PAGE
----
Kathmandu Litehaul Pack: Tested
Ah, travel. How we love it, in all its shapes and forms. Well, once we’ve packed everything we need, and then somehow hauled all of that to the bus/train/car/airport. And it is this component of the whole travel experience – the packing and luggage – that can be the absolute winner in terms of how a trip pans out. There’s nothing worse than having picked the wrong bag/case to load all your gear in, only to find that yes, it does fit, but no, it is by no means practical when you’re hopping on and off buses, trains and/or planes. For that, you need a load-lugger that caters for the different types of transfers you’ll undertake; a bag that can do duty as a duffel but be equally proficient (and comfortable) when you need to throw it over your shoulders, as a backpack. And it is this versatility of luggage-hauling that the Kathmandu Litehaul Pack is claimed to encompass. So, does it? Well, we’ve just spent a few weeks doing the “bus, plane, train and automobile” shuffle to find the answer…
It’d be easy to say designing an effective duffel or travel pack is simple but that could not be further from the truth. Add in the versatility to use said pack as a duffel and/or backpack in the one trip (or separate trips), and suddenly things like harness systems, straps, additional handles for either lifting or tying down on a roof-rack, and extra storage areas, for example, all come into play. It is here that Kathmandu’s product team has gone to town – and in an effective, no-nonsense way – to address all the needs of the various ways in which the Litehaul Pack can be carried and used.
The Litehaul Pack is made using a composite fabric (79% nylon/21% polyester), with poly lining and mesh. That outer fabric is actually certified as bluesign® approved in regard to meeting that certification’s strict criteria around its production’s impact on people and the environment. It measures 710mm in length, 360mm in width and is 340mm deep, for a total volume capacity of 65 litres and an impressively light weight of just 2kg. The Kathmandu designers have set the pack’s overall size and volume right at the most popular capacity for a pack or luggage needed for a week or two of travel, and it’s one that can be carried by anyone from around 10 years of age upwards.
Additional – and very welcome – design features include lockable YKK zips and that aforementioned RS2 harness that is, itself, stored in a zipped section of the bag. The shoulder strap is detachable and there is an excellent wide zipped front for easy access to the inner space to stow gear easily (and be able to see what’s in there, once it is all packed).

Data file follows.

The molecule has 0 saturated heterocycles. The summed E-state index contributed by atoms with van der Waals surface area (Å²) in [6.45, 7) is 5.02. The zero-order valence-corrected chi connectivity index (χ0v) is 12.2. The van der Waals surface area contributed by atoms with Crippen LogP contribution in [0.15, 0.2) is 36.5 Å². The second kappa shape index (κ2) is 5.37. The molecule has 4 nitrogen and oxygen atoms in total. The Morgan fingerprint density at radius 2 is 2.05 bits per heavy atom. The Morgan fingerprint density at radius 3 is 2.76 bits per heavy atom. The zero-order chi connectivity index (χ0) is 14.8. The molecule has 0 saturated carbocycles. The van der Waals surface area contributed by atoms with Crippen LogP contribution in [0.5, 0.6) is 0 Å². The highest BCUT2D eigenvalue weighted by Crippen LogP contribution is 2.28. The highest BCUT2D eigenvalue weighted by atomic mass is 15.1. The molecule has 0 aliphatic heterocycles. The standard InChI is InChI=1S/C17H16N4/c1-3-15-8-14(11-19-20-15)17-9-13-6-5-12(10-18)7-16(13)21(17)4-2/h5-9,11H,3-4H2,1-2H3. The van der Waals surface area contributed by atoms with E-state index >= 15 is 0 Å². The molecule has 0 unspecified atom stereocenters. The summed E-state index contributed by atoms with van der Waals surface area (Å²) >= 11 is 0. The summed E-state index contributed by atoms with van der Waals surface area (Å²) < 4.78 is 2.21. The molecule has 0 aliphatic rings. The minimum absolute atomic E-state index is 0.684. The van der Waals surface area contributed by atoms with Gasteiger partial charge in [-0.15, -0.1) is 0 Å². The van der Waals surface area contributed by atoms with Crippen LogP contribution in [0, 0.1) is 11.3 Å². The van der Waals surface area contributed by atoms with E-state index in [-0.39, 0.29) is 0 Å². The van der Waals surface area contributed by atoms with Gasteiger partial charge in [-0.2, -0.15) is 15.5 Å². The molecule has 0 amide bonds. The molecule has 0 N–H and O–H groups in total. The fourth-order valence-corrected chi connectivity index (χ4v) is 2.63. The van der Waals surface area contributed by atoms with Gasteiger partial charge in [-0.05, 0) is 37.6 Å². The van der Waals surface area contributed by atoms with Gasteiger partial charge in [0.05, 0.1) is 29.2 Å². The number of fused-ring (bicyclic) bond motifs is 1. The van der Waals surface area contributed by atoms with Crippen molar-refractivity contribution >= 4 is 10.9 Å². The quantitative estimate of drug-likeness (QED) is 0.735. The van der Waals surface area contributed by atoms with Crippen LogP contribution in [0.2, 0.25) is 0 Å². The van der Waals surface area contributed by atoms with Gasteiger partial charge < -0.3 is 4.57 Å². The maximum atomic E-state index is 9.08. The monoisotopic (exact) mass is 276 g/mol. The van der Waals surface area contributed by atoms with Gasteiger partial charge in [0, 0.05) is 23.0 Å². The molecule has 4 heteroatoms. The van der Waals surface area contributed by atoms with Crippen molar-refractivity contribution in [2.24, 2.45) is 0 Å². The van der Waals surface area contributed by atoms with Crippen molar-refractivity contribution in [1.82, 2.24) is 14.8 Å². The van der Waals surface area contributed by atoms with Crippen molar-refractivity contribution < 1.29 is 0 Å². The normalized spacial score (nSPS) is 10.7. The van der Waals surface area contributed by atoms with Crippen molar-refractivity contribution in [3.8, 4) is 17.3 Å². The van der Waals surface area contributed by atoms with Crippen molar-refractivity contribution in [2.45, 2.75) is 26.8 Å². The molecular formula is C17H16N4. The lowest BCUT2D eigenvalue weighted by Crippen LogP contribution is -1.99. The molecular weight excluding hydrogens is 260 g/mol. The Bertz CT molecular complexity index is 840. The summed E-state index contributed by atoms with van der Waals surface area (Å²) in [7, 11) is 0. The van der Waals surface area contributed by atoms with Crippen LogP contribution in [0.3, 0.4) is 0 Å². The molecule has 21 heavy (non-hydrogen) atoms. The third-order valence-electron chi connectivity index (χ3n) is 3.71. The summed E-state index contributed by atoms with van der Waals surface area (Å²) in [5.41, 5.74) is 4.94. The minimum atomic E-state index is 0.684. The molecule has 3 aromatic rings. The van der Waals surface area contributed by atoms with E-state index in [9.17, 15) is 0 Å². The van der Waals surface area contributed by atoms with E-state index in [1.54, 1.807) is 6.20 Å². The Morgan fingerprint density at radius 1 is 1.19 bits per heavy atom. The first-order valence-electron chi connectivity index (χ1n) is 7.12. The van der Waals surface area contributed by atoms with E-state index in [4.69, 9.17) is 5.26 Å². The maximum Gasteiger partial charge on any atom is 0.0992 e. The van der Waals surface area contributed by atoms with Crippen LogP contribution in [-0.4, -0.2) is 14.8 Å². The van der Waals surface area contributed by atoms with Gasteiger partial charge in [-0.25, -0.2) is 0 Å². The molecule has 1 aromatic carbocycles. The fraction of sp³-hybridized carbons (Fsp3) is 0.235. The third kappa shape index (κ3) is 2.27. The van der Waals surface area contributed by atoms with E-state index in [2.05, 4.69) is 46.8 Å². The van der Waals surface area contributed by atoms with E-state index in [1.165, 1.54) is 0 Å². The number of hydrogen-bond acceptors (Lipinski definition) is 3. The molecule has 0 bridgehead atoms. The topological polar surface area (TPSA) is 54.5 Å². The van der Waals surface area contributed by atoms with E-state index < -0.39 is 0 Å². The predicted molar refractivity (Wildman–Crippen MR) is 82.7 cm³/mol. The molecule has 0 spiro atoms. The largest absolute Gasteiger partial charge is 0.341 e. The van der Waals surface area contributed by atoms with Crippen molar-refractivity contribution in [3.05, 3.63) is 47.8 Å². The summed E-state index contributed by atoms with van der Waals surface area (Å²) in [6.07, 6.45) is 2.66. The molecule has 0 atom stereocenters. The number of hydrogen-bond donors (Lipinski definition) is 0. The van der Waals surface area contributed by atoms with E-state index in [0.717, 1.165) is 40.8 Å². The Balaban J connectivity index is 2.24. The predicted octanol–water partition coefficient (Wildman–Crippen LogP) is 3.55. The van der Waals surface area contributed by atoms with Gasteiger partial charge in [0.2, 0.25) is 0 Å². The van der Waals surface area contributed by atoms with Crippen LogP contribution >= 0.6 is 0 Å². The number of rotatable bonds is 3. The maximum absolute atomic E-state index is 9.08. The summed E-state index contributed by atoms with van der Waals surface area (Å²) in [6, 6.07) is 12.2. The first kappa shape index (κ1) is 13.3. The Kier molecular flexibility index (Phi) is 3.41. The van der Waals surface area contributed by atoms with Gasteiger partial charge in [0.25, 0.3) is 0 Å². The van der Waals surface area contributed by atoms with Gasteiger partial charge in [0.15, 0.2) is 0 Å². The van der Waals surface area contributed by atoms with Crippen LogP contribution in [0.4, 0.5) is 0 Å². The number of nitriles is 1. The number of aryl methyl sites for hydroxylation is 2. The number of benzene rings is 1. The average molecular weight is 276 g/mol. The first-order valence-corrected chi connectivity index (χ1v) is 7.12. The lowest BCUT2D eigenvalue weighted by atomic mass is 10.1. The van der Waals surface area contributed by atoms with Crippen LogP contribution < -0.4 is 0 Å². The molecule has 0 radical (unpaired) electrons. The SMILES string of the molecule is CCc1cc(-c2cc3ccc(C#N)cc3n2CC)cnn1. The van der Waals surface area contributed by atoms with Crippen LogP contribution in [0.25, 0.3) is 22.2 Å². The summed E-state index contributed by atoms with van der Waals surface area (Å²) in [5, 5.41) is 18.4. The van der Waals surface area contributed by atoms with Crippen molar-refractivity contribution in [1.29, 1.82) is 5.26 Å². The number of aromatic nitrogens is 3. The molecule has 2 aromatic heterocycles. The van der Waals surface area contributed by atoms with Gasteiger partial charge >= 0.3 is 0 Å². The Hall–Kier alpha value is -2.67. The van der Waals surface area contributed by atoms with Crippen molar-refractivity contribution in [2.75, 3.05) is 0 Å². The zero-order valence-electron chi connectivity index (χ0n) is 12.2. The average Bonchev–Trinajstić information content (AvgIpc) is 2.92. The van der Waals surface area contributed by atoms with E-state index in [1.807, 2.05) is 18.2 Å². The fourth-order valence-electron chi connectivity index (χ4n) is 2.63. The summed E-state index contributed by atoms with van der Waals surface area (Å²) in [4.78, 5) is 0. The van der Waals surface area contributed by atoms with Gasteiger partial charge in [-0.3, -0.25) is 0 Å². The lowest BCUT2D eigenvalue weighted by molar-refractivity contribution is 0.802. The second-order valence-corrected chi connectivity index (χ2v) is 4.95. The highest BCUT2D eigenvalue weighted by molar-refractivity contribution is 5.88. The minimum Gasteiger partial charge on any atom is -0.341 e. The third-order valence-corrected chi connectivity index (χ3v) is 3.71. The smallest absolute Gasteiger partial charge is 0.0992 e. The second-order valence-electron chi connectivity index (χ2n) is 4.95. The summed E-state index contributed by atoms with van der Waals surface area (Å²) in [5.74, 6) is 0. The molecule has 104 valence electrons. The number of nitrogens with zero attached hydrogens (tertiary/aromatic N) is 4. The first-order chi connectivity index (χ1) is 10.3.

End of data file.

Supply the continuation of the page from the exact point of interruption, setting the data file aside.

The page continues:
The Litehaul Pack borrows from backpack design with an easily accessed top compartment where you can store small gear and mobile phones (there’s also a Litehaul RFID Pod that fits in here, too). The top and side grab handles are beefy and, as we found in testing, are also handy if/when you may have to tie the Litehaul Pack down to a vehicle’s roof-rack. Add in an outer bottle pocket, an inner mesh pocket, and outer compression straps and you’ve got a comprehensive travel pack that should be up for all sorts of treatment, whether at the airport or in the back/on top of a vehicle.
In the field
The Litehaul Pack is a new resident in the AG Adventure gear shed, with only around a month of use at the time of writing. However, during this time, it’s been used for overnighters, weekend camping trips, and as a mountain bike gear bag for a day trip to some trails. During each of these, the bag has simply worked and been used, mainly, in its duffel bag format. The large strap (and padded shoulder section) is comfortable and easy to adjust and lifting the Litehaul in and out of a vehicle has been no problems, thanks to those hefty handles.
Interestingly, the top/side zipped compartment has been great; fishing around for a phone/driver’s licence/ATM cards, etc., has been very easy as they’ve all been stored in there, rather than floating around inside the large compartment. The larger compartment’s full-opening zip – and light-coloured interior – is also very much appreciated, both when packing and, again, when looking for something in its depths.
Using the bag’s RS2 harness is an easy process, with the cover quick to unzip and, once you’ve adjusted the harness to your height/shape, away you go. For something that may be viewed as an afterthought or gimmick, the RS2 harness is anything but – it functions exactly as it should, providing ample support (and comfort) when you’re loaded up; it’s a full-monty harness system with oodles of adjustment. Impressive.
There are few negatives to the Litehaul, with probably the only one of note being the slight bulk of the RS2 harness when it is packed. When the harness is packed away, it does intrude slightly on the bag’s main storage compartment. However, this is to be expected and, really, if you want a bag that has both a shoulder strap and a (very good) full harness system, that’s just how it is. Other than that minor point, there’s very little to think twice about with the Litehaul; as mentioned earlier, this load-lugger just does the job it’s designed to do.
The final word on the Kathmandu Litehaul Pack
The outdoor luggage market is crowded with different segments, whether it’s bare-bones duffel bags, travel packs, or the latest and greatest hybrid designs, where the Litehaul resides. For those looking for a versatile carry-all that offers a clever design, a fully featured and comfy harness system, light weight, eco-friendly (and tough) materials, and is built to last, the Litehaul Pack is well worth a look.
RRP: $450 See Kathmandu for more info on the Litehaul and other outdoor gear.